REFERENCES:

This original essay was authored by the one-and-only Chef Goldie “Goldfish” McNamara

Recipes created by Chef Goldie “Goldfish” McNamara on February 12, 1984 in Bakersfield, CA.

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This is #947, a 20” x 24" original oil painting by Beverly Carrick entitled, “Soft Sunset." It's among her more beautiful works and is available for sale. You can see much more of her work at her Website, located at http://www.beverlycarrick.com or at Brian Carrick's Facebook page. At her Website, you will see not only more original oil paintings but also lithographs, giclees, prints, miniatures, photographs, and even her award-winning instructional video entitled, "Painting the Southwest with Beverly Carrick." Beverly has been painting for more than 60 years and is known around the world. Her work hangs in private and public galleries and is followed by a great many fans that circle the globe. We urge you to go to her Website NOW and view her work. It's possible that you will find something you like and will want to buy it for yourself, a friend, a loved one, or a neighbor! You will not be disappointed so please: do yourself a favor and go there IMMEDIATELY! Thank you, the Elemental News of the Day!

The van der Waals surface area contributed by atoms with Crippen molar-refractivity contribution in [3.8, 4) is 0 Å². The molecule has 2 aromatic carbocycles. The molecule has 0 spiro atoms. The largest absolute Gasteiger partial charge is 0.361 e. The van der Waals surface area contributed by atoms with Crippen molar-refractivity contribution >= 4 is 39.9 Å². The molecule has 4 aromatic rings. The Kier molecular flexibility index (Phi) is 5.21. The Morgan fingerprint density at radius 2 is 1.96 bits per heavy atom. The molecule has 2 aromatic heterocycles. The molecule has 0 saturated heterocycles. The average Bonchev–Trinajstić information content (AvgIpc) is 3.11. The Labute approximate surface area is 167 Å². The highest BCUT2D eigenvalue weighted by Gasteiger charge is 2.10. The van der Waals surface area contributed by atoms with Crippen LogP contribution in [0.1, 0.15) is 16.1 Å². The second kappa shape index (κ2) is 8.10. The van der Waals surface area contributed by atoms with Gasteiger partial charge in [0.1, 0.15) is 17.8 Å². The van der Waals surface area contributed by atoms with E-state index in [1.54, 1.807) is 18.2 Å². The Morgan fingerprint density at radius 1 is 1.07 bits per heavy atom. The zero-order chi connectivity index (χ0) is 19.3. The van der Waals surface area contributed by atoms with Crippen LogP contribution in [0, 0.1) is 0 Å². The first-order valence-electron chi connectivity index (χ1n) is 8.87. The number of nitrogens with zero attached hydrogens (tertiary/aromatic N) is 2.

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Goldfish, Famous Restaurant Recipes, Auguste Escoffier, French Cuisine, Continental Cuisine, Fine-dining, Lamb, Béchamel Sauce, Sauté Dishes, Gourmet Cookery, the Grateful Dead, Good Food, Braised Dishes, Stews,